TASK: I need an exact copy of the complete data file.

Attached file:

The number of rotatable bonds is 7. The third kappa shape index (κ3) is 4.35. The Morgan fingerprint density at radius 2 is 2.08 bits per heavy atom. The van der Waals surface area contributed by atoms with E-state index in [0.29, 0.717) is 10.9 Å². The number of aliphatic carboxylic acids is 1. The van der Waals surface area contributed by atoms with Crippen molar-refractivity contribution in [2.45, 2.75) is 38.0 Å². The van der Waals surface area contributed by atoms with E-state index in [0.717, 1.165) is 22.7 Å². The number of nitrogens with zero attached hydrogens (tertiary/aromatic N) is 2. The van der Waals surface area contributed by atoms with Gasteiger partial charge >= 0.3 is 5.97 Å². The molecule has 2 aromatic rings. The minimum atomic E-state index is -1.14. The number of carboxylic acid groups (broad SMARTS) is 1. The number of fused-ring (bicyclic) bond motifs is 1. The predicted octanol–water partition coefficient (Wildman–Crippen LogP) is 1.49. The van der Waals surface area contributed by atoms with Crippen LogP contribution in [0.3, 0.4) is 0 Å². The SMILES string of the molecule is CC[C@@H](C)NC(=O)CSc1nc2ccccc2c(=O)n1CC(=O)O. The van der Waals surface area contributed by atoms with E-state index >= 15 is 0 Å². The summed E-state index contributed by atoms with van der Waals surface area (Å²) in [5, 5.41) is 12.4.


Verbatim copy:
The number of rotatable bonds is 7. The third kappa shape index (κ3) is 4.35. The Morgan fingerprint density at radius 2 is 2.08 bits per heavy atom. The van der Waals surface area contributed by atoms with E-state index in [0.29, 0.717) is 10.9 Å². The number of aliphatic carboxylic acids is 1. The van der Waals surface area contributed by atoms with Crippen molar-refractivity contribution in [2.45, 2.75) is 38.0 Å². The van der Waals surface area contributed by atoms with E-state index in [0.717, 1.165) is 22.7 Å². The number of nitrogens with zero attached hydrogens (tertiary/aromatic N) is 2. The van der Waals surface area contributed by atoms with Gasteiger partial charge >= 0.3 is 5.97 Å². The molecule has 2 aromatic rings. The minimum atomic E-state index is -1.14. The number of carboxylic acid groups (broad SMARTS) is 1. The number of fused-ring (bicyclic) bond motifs is 1. The predicted octanol–water partition coefficient (Wildman–Crippen LogP) is 1.49. The van der Waals surface area contributed by atoms with Crippen LogP contribution in [0.3, 0.4) is 0 Å². The SMILES string of the molecule is CC[C@@H](C)NC(=O)CSc1nc2ccccc2c(=O)n1CC(=O)O. The van der Waals surface area contributed by atoms with E-state index >= 15 is 0 Å². The summed E-state index contributed by atoms with van der Waals surface area (Å²) in [5, 5.41) is 12.4.